They woke up each morning with clearly defined purposes and goals that everyone understood: to serve God and their fellowmen and to arrive in the Salt Lake Valley. Every day those purposes and goals were clear to them; they knew what they needed to do and that each day’s progress mattered.

In our time—when so much of what we desire is so easily within our reach—it is tempting to turn aside or give up whenever the road ahead seems a little bumpy or the slope tends to rise steeply before us. In those moments, it might inspire us to reflect on those men, women, and children who did not allow sickness, hardship, pain, and even death to deter them from their chosen path.

The pioneers learned that doing hard things deepened and strengthened body, mind, and spirit; magnified their understanding of their divine nature; and heightened their compassion for others. This habit firmed their souls and became a blessing to them long after their trek across the plains and mountains had ended.


When the pioneers sang, they voiced a third lesson: “But with joy wend your way.”
It is one of the great ironies of our age that we are blessed with so much and yet we can be so unhappy. The wonders of prosperity and technology overwhelm us and shower us with security, entertainment, instant gratification, and convenience. And yet all around us we see so much unhappiness.

The pioneers, who sacrificed so much, went without and hungered for even the most basic of necessities to survive. They understood that happiness doesn’t come as a result of luck or accident. It most certainly doesn’t come from having all of our wishes come true. Happiness doesn’t come from external circumstances. It comes from the inside—regardless of what is happening around us.

The pioneers knew that, and with that spirit they found happiness in every circumstance and in every trial—even in those trials that reached down and troubled the deep waters of their very souls.


We sometimes look back on what the pioneers endured and with relief say, “Thank goodness I didn’t live in that time.” But I wonder if those courageous pioneers, had they been able to see us today, might not have voiced the same concern.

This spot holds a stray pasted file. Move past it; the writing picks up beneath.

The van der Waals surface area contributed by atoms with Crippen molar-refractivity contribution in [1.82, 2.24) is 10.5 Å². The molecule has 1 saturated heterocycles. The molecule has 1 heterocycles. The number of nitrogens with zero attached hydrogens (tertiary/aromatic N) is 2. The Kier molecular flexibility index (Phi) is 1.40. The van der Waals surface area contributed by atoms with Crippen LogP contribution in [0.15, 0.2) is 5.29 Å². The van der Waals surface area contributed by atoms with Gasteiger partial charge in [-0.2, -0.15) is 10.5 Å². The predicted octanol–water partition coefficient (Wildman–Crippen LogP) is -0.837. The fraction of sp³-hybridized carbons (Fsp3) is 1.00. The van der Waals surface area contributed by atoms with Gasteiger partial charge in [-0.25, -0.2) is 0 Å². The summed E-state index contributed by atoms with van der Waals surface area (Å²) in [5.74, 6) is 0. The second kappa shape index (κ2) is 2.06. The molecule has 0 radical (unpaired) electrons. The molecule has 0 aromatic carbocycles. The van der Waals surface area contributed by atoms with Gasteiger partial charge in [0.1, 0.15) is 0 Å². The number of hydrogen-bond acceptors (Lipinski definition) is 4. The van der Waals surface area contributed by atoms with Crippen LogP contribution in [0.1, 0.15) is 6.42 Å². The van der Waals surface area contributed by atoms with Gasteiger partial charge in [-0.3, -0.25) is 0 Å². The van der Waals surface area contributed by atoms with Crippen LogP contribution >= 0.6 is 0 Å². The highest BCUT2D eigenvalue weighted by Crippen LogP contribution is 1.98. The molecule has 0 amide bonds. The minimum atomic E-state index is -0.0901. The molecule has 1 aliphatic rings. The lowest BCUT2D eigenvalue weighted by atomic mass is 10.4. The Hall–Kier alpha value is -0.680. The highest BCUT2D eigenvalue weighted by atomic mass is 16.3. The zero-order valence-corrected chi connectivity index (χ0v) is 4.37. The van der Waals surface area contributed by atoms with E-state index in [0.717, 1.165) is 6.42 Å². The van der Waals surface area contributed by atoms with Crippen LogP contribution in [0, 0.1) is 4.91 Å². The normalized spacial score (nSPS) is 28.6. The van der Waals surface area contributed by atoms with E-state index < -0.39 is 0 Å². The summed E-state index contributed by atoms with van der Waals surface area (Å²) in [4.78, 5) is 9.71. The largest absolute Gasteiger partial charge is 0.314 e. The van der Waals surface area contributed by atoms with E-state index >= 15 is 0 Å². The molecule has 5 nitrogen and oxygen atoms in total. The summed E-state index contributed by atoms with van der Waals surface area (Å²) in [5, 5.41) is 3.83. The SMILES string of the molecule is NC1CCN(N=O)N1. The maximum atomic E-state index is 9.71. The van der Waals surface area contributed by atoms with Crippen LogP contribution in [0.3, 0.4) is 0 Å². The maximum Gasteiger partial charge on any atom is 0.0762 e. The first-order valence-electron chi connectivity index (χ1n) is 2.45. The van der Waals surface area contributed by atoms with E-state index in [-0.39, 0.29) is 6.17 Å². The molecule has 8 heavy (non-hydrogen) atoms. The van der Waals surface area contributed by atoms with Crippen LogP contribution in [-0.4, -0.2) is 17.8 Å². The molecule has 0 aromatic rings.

Though times and circumstances have changed, the principles for facing trials and successfully living together as a caring and prospering community under God have not changed.

From the pioneers we can learn to have faith and trust in God. We can learn to have compassion for others. We can learn that work and industry bless us not only temporally but also spiritually. We can learn that happiness is available to us no matter our circumstances.

The best way we can honor and show gratitude to the pioneers is by incorporating into our own lives faithfulness to God’s commandments, compassion and love for our fellowmen, and the industry, optimism, and joy the pioneers demonstrated so well in their own lives.

As we do so, we can reach across the decades of time, take the hands of those noble pioneers in ours, and add our own voices to theirs as we sing with them: “All is well! All is well!"

By President Dieter F. Uchtdorf
Second Counselor in the First Presidency

Thursday, July 16, 2015

When Paigey Comes to Town....

She indulges my love of the mountains and goes hiking with me!!!

We met Mortimer...

He's a moose...And I zoomed with my camera..don't want to get too close to this big guy!

 We hiked to Lake Mary,

and Lake Martha,

and Lake Catherine!

We saw lots and lots of beautiful wild flowers!!!

This little guy kept sneaking up behind Paige as we were eating lunch...

And this one just wanted to hang out with us at Lake Catherine!

Over all it was just a fantastic day!